Prosecutors in Sweden have charged an Iranian with war crimes over the mass execution of prisoners in 1988.

The suspect was not named but has been widely identified as Hamid Nouri, 60.

In 1988, Iran was at war with Iraq. Iran’s supreme leader ordered the mass execution of prisoners linked to an armed opposition group allied to Iraq.

The suspect was working in a prison near the Iranian capital Tehran, prosecutors say. His lawyer told news agencies he denied the charges.

Human rights groups have long campaigned for justice over the executions across Iran, in which an estimated 5,000 people were killed.

Prosecutors were able to invoke the principle of “universal jurisdiction” for serious crimes to bring the case.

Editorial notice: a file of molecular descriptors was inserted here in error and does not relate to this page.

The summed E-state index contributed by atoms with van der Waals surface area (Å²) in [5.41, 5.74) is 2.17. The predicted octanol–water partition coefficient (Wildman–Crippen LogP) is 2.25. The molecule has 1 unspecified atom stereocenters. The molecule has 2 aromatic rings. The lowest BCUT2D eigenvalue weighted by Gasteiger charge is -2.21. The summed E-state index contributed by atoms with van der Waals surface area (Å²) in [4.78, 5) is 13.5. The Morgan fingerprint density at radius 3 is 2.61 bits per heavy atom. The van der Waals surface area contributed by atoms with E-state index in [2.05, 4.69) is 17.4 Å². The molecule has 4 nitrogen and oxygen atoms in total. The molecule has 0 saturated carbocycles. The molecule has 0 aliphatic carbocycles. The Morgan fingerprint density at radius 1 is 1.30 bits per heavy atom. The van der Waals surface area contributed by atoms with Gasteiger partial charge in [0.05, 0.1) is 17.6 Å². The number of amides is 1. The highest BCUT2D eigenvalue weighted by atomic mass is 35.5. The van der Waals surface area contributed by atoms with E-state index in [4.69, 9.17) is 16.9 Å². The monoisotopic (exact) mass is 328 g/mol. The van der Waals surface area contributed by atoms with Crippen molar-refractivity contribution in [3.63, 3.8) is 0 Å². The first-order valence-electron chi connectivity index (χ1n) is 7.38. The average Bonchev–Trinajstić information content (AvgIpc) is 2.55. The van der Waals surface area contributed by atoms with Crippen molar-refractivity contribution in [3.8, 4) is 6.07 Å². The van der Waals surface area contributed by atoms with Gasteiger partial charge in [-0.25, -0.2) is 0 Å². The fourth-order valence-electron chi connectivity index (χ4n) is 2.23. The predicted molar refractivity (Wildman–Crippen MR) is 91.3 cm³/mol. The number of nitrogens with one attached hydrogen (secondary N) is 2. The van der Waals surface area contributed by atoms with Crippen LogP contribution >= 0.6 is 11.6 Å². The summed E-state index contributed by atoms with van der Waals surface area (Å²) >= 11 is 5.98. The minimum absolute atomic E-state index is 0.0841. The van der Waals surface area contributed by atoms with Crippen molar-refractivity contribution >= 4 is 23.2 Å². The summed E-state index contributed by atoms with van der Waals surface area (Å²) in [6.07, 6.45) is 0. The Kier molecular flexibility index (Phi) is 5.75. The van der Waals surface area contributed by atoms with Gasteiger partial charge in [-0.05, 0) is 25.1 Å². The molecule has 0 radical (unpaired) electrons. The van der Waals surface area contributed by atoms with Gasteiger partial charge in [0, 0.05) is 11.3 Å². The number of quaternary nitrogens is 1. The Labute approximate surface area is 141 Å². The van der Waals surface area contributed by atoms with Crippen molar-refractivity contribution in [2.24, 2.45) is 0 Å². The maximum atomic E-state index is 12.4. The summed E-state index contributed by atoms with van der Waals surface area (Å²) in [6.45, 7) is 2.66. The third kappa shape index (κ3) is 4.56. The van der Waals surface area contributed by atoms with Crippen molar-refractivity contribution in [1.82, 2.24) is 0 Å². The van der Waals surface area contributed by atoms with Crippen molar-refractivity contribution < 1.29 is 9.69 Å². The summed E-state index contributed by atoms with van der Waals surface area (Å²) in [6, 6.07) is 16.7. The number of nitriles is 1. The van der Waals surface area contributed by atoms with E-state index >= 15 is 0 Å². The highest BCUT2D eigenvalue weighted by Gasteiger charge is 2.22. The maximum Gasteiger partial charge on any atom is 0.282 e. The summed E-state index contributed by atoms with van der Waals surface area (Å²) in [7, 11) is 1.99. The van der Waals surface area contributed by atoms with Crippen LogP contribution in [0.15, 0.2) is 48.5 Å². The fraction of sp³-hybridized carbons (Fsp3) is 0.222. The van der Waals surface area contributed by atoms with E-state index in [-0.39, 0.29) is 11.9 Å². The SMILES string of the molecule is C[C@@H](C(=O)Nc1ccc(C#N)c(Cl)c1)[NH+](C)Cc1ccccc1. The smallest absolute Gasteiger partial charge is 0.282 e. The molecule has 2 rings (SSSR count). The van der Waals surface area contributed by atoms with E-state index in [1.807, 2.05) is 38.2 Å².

The killings have come under renewed focus following Ebrahim Raisi’s election as president of Iran last month.

Mr Raisi, who will take office in August, was one of four judges who sat on secret tribunals set up in 1988 to “re-try” thousands of prisoners for their political activities.

He has repeatedly denied his role in the death sentences, but has also said they were justified because of a fatwa, or religious ruling, by late supreme leader Ayatollah Khomeini.

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Mr Nouri was detained after his arrival in Stockholm two years ago, according to Swedish media.

He is accused of having taken part in the mass executions of “a large number” of inmates who sympathised with the leftist opposition group Mujahedin-e Khalq (MEK), also known as the People’s Mujahedin Organisation of Iran, in July and August 1988.

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